The Temperance Union, along with churches in Walla Walla, drafted a petition arguing that Myrtle’s “bringing up consisted in being worked as a farm-hand without a mother’s training or a father’s proper counsel.” The petitioners alleged that she only stole the horses as a “means of getting away from a life of monotonous drudgery.” And that “a young girl has now as her daily companions women of the lowest type, hardened criminals, whose close association will result in her becoming an incorrigible and a woman of the streets.” The petition was circulated among parishioners and page after page of signatures were collected.

Signatures from Pardon

Signatures from Myrtle Tipton’s Pardon Case File, Washington State Archives

The Temperance Union arranged for Myrtle to be placed in a school should she be pardoned, and they corresponded with the governor to assure him that they had a plan. The Good Shepherd School of Spokane “is not an Academy but a home where wayward girls are taught habits of virtue and industry to make them useful members of society, they only go to school part of the day, while the rest of the time they are taught plain and fine serving housework etc.” Myrtle sent a signed statement to the governor confirming that she would remain at the school for a full three years.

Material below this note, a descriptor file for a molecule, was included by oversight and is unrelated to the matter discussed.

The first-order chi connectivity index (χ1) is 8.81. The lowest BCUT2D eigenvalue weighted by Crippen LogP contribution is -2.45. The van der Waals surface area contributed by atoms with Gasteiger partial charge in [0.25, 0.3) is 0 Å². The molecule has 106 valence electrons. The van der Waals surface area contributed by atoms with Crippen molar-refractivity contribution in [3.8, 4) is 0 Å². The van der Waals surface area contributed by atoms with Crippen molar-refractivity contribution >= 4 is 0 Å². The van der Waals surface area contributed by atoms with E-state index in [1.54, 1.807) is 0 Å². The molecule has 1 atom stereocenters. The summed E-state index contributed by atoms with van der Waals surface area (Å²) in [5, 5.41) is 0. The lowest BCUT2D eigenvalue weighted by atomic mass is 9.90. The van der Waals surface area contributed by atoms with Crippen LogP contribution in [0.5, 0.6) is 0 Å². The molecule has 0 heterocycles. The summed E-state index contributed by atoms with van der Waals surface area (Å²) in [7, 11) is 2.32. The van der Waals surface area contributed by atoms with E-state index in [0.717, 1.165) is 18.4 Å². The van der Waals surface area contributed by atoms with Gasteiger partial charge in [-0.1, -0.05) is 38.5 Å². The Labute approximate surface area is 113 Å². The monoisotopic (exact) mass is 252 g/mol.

The governor denied Myrtle’s request for pardon and consequently she spent the next year in prison. While incarcerated she continued to dress in men’s clothes, on one occasion even fooling a guard to thinking that a man had snuck into the women’s ward. Her behavior was not bolstering her case for a pardon.

However, in June of 1907, after serving over three-quarters of her prison term, the governor extended a pardon to Myrtle. Instead of heading to the Home of the Good Shepherd as originally planned, she married a man nearly twice her age only three weeks after she was released from the penitentiary. Perhaps the marriage was a condition of the release, but whatever the case, after the marriage Myrtle’s historical trail goes dim.

Cross-dressing, especially female to male, was rather common in the American West. But the reasons why an individual like Myrtle Tipton cross-dressed are often unclear. Maybe they cross-dressed to gain access to something generally reserved for men. Maybe they cross-dressed because men’s clothes were more comfortable for hard labor. Maybe they cross-dressed because at that moment they identified as male. Or maybe they cross-dressed because they liked how it felt to wear men’s clothes.

For more about cross-dressing in the American West, take a look at Peter Boag’s Re-Dressing America’s Frontier Past.

Share with your friends:
« Older posts Newer posts »

© 2019 The Local History

Theme by Anders NorenUp ↑

css.php